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too cold?

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EAG

Registered
Joined
Feb 20, 2001
Location
Sweden
This may be a stupid question, but how cold can a CPU, or the whole system be before it takes any damage?
 

DocSilly

Registered
Joined
Feb 22, 2001
I guess the CPU won't have problems going really low, like -50C or even deeper.
Most of the rest of the electronics in the system will in theory also have no problems with really deep temps, the drives (CD, HDD etc.) might be the first to run into problems due to the fact that their bearings might freeze sooner or later and even before that run under increasing resistance.

But you will run into other problems long before you would reach those temps. One word = condensation.
The cool air inside the case will start to condensate at around 56C (depending on humidity also lower or higher temp) and water is an arch enemy to electronics.

That's why people with water/pelt cooling have to insulate the CPU/Socket and surrounding area against condensation. That's also the reason why you don't see people running their setup in their freezer. Some cooled their whole mobo/cards in a freezer but their setup was in a mineral oil bath :p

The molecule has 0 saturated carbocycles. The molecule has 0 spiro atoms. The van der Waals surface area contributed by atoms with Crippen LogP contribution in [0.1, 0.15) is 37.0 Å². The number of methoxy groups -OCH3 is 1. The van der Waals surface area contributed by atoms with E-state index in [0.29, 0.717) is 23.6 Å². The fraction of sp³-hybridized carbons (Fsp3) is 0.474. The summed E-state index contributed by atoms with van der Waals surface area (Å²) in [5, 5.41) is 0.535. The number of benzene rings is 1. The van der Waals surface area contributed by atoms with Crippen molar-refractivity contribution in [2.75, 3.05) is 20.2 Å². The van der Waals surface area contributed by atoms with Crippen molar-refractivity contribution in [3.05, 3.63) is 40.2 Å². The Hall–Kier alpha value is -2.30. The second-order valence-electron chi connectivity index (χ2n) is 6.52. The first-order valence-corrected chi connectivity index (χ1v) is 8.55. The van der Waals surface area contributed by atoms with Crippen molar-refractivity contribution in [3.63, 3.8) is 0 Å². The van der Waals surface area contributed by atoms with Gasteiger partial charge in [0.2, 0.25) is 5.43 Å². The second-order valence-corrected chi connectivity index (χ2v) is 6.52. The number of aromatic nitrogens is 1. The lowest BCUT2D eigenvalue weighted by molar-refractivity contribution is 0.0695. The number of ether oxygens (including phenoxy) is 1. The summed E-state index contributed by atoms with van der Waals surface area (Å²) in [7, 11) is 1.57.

Uhm, I'll better stop talking like I knew what I'm talking about and better go somewhere else, hehe ;)
In general: the lower the temps below 55C, the more problems you'll encounter when you want to cool complete system. It's enough "fun" to deal with a water/pelt CPU only.
 
OP
EAG

EAG

Registered
Joined
Feb 20, 2001
Location
Sweden
hmm that was what I feared. I had plans of conducting cold air from a vent into my computer. Just as an experiment :) a filter sufficient for that will probably cost too much :(
 

Ammethyl

Registered
Joined
Feb 27, 2001
I'm trying to start a big debate on this, as I proposed a Full setup for The Fridge (freezer cooling) I'm particularly fearing the condensation issue, but I've got some tricks that may help. (see The Fridge connection or how...)

For the outdoor air thing, you don't need to worry, since cold outdoor air is USUALLY not below it's Dew Point (the temperature at which condensation occur for a given relative humidity). And as the air gets into the ducts to your case, it gets a little warmer, which is lowering it's relative humidity. Anyway, since in this case your computer is getting cooled by the cold air itself, there's no chance that any surface becomes colder than it (the air, I mean). (especially not your CPU). The condensation would occur outside the PC 's case, which you would take care to seal a little bit. One duct brings the air from outdoor in the case, the second duct brings it back outdoor...
Nice n' Easy
 

Hoot

Inactive Moderator
Joined
Feb 13, 2001
Location
Twin Cities
Cold air does not condense on warmer objects. Warmer air condenses on colder objects. If you pump enough cold air into your case to positively pressurize it, the warmer air in the room where you have the case will not infiltrate it and condense.

Hoot